Bibliography Citation
Mitra, Aparna. "Cognitive Skills and Black-White Wages in the United States Labor Market." Journal of Socio-Economics 29,4 (2000): 389-401.
9. Mitra, Aparna
Mathematics Skill and Male/Female Wages
Journal of Socio-Economics 31,5 (2002): 443-456.
Also: http://www.sciencedirect.com/science/article/pii/S1053535702001300
Cohort(s): NLSY79
Publisher: Elsevier
Keyword(s): Gender Differences; Wage Differentials; Wage Gap

Using data from the National Longitudinal Survey of Youth (NLSY; 1993), this paper analyzes the extent of wage differentials between men and women and the impact of mathematics and verbal skills on the wages of men and women across different levels of education and occupations. The results show that mathematics skills lead to significant wage premiums across all groups of workers. Separate analyses by gender show that women with superior mathematics skill experience wage gains that are comparable to or higher than the wage premiums enjoyed by men. Although women earn significantly lower wages than men do across all levels of education and occupational categories, the gender wage gap is not significant among professional men and women with above-average mathematics skills. One way of reducing the gender wage gap would be to encourage girls to invest more in high school mathematics courses in order to improve their quantitative skills. [Copyright 2002 Elsevier.]
Bibliography Citation
Mitra, Aparna. "Mathematics Skill and Male/Female Wages." Journal of Socio-Economics 31,5 (2002): 443-456.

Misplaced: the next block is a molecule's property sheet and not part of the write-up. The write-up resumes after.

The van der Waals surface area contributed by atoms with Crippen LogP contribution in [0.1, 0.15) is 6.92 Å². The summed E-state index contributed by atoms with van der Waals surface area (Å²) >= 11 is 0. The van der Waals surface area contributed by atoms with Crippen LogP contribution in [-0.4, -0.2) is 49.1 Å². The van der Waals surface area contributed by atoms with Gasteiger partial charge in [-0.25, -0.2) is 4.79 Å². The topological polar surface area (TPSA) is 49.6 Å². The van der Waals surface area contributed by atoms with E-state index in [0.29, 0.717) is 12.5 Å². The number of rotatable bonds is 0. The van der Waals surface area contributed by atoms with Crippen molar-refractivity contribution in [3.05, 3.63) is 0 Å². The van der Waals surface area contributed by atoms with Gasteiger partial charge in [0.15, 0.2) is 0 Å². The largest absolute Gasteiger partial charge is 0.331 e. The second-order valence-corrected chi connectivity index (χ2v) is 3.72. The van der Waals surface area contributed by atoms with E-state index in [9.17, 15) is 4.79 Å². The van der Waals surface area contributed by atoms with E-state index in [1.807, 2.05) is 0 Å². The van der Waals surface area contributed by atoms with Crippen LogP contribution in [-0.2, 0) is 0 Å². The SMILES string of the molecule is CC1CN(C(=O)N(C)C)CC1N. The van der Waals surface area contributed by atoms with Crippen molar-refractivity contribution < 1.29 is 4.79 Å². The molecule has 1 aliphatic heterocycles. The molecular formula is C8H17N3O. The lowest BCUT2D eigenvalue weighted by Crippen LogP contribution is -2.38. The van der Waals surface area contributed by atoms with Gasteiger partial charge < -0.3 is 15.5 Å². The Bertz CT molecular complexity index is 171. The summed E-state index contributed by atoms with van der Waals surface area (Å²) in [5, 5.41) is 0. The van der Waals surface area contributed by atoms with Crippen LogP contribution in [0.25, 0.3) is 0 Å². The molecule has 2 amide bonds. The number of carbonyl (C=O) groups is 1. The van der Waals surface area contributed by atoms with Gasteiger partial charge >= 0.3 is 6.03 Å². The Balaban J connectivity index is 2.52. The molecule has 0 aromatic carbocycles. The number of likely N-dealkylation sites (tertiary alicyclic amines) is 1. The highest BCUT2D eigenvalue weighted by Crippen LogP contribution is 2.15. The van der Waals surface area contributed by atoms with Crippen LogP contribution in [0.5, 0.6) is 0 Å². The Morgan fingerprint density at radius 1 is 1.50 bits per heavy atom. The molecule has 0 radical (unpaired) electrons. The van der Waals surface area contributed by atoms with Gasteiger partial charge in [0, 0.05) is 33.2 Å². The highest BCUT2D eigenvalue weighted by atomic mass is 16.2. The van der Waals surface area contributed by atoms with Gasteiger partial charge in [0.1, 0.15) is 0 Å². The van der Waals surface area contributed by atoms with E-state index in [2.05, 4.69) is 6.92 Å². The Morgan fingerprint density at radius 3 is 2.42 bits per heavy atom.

10. Mohanty, Madhu Sudan
Effects of Positive Attitude and Optimism on Employment: Evidence from the US Data
Journal of Socio-Economics 39,2 (April 2010): 258-270.
Also: http://www.sciencedirect.com/science/article/pii/S1053535710000041
Cohort(s): NLSY79
Publisher: Elsevier
Keyword(s): Employment; Human Capital; Labor Force Participation; Modeling, Probit; Positive Affect (see Happiness/Optimism); Psychological Effects

Using samples from the National Longitudinal Survey of Youth (NLSY) and following a bivariate probit approach, the current study estimates the worker's employment probability equations in both cross-sectional and panel data frameworks. The study demonstrates that the employment of the worker, which depends on both the worker's labor market participation decision and the employer's hiring decision, is determined partly by the positive and optimistic attitude of the worker. The effects of these attitude variables on both decisions are even larger than the effects of standard human capital variables. The study further demonstrates that the attitude variables affect employment probabilities of men and women differently because their effects on participation and hiring decisions are different. [Copyright © Elsevier]

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Bibliography Citation
Mohanty, Madhu Sudan. "Effects of Positive Attitude and Optimism on Employment: Evidence from the US Data." Journal of Socio-Economics 39,2 (April 2010): 258-270.
11. Mohanty, Madhu Sudan
Effects of Positive Attitude and Optimism on Wage and Employment: A Double Selection Approach
Journal of Socio-Economics 41,3 (June 2012): 304-316.
Also: http://www.sciencedirect.com/science/article/pii/S1053535712000078
Cohort(s): NLSY79
Publisher: Elsevier
Keyword(s): Attitudes; Employment; Labor Force Participation; Positive Affect (see Happiness/Optimism); Wage Rates